Bear Hug Project Donates over 500 Teddy Bears to Hospitalized Kids

Teddy Bear
Getty Images/Eamonn M. McCormack

A man in Menomonee Falls, Wisconsin, is on a mission to provide comforting teddy bears for children staying in local hospitals.

When 51-year-old Noel Schoessow was in fourth grade, he suffered an eye injury then underwent surgery and was in the hospital for a year recovering, according to the Milwaukee Journal Sentinel.

“I remember those days, and I remember the loneliness,” he said, adding that his family gave him a puppet named Fido that became a source of comfort.

Now, Schoessow is doing the same for hospitalized children.

In 2011, he started the nonprofit Bear Hug Project whose goal is to “provide an anonymous gift of a stuffed animal to each and every child at Christmas,” its website read.

Since its founding, the group has donated more than 3,000 teddy bears to children.

The bears are purchased at the Build-a-Bear Workshop inside Mayfair mall, and this year, the group sent over 500 of the stuffed toys to kids in five local hospitals.

“Knowing that there are many who will benefit from receiving a bear will put a smile on my face that lasts for months,” Schoessow explained.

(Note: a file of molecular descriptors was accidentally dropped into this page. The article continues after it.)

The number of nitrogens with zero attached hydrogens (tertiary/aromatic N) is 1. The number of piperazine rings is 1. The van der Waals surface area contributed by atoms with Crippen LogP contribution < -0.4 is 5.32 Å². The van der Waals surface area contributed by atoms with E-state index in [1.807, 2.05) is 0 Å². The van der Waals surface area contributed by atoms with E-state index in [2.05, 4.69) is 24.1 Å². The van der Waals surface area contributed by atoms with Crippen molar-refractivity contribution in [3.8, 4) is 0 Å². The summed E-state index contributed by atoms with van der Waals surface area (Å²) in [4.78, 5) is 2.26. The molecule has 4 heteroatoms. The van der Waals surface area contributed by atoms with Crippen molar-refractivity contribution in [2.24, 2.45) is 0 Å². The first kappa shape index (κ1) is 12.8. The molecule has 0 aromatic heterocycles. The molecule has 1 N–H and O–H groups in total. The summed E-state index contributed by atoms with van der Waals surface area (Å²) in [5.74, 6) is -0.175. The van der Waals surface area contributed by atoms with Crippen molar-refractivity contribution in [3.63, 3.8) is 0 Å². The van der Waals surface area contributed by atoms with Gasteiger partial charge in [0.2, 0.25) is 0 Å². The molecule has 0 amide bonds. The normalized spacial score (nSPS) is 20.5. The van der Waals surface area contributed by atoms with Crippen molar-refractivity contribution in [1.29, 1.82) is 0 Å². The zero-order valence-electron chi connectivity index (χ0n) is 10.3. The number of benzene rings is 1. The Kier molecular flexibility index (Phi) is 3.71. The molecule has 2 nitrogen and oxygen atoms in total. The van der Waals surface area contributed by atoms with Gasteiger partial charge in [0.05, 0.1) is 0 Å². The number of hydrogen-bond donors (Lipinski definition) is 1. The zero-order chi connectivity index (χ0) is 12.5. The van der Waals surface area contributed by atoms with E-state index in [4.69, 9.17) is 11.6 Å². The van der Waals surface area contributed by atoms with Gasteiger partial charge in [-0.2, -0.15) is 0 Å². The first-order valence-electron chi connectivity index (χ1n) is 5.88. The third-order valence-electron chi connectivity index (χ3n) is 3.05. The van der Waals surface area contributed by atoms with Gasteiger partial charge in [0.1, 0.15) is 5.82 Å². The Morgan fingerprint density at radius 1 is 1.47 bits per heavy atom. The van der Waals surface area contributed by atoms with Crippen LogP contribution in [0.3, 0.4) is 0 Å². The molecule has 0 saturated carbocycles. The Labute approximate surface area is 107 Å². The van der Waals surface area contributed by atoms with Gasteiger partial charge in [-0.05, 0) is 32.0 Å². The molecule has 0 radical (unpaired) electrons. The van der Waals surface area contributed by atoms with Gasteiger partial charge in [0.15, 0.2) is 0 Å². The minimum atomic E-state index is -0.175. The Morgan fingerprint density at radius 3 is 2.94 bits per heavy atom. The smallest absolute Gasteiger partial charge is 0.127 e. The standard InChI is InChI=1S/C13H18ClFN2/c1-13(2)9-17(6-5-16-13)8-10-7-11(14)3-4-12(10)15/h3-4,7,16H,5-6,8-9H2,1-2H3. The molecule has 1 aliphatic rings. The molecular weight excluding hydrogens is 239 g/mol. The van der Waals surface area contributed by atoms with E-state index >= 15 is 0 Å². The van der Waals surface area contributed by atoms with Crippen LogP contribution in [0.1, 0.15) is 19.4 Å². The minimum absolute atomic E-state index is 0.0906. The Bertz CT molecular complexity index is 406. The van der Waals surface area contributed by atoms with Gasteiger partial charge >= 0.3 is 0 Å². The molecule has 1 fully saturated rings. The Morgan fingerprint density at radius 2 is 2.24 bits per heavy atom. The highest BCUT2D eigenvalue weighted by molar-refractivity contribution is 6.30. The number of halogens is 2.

On December 6, the nonprofit shared photos of volunteers at the workshop getting the toys ready for delivery:

Posted by The Bear Hug Project on Sunday, December 6, 2020

Schoessow is also very passionate about caring for babies in the neonatal intensive care unit (NICU), the Sentinel article continued.

Volunteer Michael McCormick’s son, Owen, was born at 26 weeks at Waukesha Memorial Hospital and transferred to the NICU following his birth.

“He died after 10 days,” Schoessow recalled. “I feel like I need to do this not only for the kids but for the parents (who have children in the NICU) as well.”

If a baby does not survive, he said the bear serves as a positive memory for the little one’s family.

“I cannot picture what these parents are going through,” Schoessow noted, adding that even if an infant cannot touch the bear, it sits in the background and later goes home with them.

“It is important for kids in the hospital to get a bear for Christmas,” said Schoessow’s daughter, Laken. “It is important to see kids in the hospital smile.”

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